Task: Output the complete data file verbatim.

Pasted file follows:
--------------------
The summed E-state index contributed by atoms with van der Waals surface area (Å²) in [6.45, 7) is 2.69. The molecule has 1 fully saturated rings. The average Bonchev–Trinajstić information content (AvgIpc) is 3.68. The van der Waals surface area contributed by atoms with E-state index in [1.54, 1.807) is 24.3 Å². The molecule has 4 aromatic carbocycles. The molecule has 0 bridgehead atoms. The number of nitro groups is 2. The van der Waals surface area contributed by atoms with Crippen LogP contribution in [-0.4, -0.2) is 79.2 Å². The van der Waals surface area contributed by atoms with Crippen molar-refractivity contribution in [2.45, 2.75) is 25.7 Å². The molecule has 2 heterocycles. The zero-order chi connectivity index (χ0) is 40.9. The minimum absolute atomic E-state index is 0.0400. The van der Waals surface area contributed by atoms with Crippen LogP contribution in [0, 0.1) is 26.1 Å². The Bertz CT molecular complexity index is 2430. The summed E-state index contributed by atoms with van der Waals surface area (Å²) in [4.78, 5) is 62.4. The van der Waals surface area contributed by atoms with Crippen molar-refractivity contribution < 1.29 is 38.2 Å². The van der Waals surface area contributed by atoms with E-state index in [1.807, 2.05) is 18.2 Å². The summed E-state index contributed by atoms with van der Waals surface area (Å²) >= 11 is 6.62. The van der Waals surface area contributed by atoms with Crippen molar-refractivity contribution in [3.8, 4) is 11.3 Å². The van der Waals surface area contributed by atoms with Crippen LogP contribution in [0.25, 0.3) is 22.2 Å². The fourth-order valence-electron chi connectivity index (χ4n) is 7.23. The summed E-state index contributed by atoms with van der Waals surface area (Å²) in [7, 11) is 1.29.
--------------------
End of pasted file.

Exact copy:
The summed E-state index contributed by atoms with van der Waals surface area (Å²) in [6.45, 7) is 2.69. The molecule has 1 fully saturated rings. The average Bonchev–Trinajstić information content (AvgIpc) is 3.68. The van der Waals surface area contributed by atoms with E-state index in [1.54, 1.807) is 24.3 Å². The molecule has 4 aromatic carbocycles. The molecule has 0 bridgehead atoms. The number of nitro groups is 2. The van der Waals surface area contributed by atoms with Crippen LogP contribution in [-0.4, -0.2) is 79.2 Å². The van der Waals surface area contributed by atoms with Crippen molar-refractivity contribution in [2.45, 2.75) is 25.7 Å². The molecule has 2 heterocycles. The zero-order chi connectivity index (χ0) is 40.9. The minimum absolute atomic E-state index is 0.0400. The van der Waals surface area contributed by atoms with Crippen LogP contribution in [0, 0.1) is 26.1 Å². The Bertz CT molecular complexity index is 2430. The summed E-state index contributed by atoms with van der Waals surface area (Å²) in [4.78, 5) is 62.4. The van der Waals surface area contributed by atoms with Crippen molar-refractivity contribution < 1.29 is 38.2 Å². The van der Waals surface area contributed by atoms with E-state index in [1.807, 2.05) is 18.2 Å². The summed E-state index contributed by atoms with van der Waals surface area (Å²) >= 11 is 6.62. The van der Waals surface area contributed by atoms with Crippen molar-refractivity contribution in [3.8, 4) is 11.3 Å². The van der Waals surface area contributed by atoms with Crippen LogP contribution in [0.25, 0.3) is 22.2 Å². The fourth-order valence-electron chi connectivity index (χ4n) is 7.23. The summed E-state index contributed by atoms with van der Waals surface area (Å²) in [7, 11) is 1.29.